1. Transparency: full disclosure and publication of the remuneration and payments made to intermediaries as a result of transactions that they are involved in (for international transfers, further details must be inserted into FIFA’s Transfer Matching System)
  2. Payment of intermediary fees: identifying which entity (clubs or players) are responsible for paying intermediary fees and what percentage intermediaries are paid
  3. Conflicts of interest: proper disclosure if any conflicts of interest by all parties involved
  4. Protection of minors: non-payment of commission if the player concerned is a minor

Development

BFA President Letshwiti urges regional FAs to become more professional

The Botswana Football Association (BFA) President, MacLean Letshwiti today (Friday) officially closed the 5-day FIFA approved and funded programme dubbed Administration and Management Course for the Gaborone City Regional Football Association, held under the theme ‘Operation Time for Change’ at Tlotlo Conference Centre in Gaborone.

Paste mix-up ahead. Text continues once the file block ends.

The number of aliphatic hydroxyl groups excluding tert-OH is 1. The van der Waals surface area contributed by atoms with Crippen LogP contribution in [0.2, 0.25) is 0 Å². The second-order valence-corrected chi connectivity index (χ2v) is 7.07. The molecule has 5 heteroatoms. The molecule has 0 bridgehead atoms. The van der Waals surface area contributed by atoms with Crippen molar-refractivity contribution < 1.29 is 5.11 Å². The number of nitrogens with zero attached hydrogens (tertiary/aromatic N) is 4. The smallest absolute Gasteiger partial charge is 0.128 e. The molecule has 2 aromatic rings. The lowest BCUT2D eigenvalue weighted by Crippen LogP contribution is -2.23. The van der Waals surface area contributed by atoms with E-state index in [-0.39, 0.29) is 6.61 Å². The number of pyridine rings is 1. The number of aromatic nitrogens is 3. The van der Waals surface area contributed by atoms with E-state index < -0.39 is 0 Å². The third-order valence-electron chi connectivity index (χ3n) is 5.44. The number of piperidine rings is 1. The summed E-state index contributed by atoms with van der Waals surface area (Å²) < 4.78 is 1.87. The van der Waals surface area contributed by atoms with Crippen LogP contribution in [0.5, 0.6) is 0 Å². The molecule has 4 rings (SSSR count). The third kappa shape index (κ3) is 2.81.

A welcome and refreshing undertaking, the programme, which opened on Monday, April 12th – 16th, was intended to achieve a renewal in terms of how football is managed at all levels throughout the country, facilitated by FIFA instructor and consultant, Ashford Mamelodi of Mamelodi Consulting.
 
The objectives of the programme included the empowerment of leaders, both Regional Structures and Clubs, on the management of the game; engaging participants on the importance of Stakeholder management, as well as identifying for further training prospective national course instructors in Administration and Management, with a view that once qualified, they will continue to train up and coming Administrators in the Regions on football administration.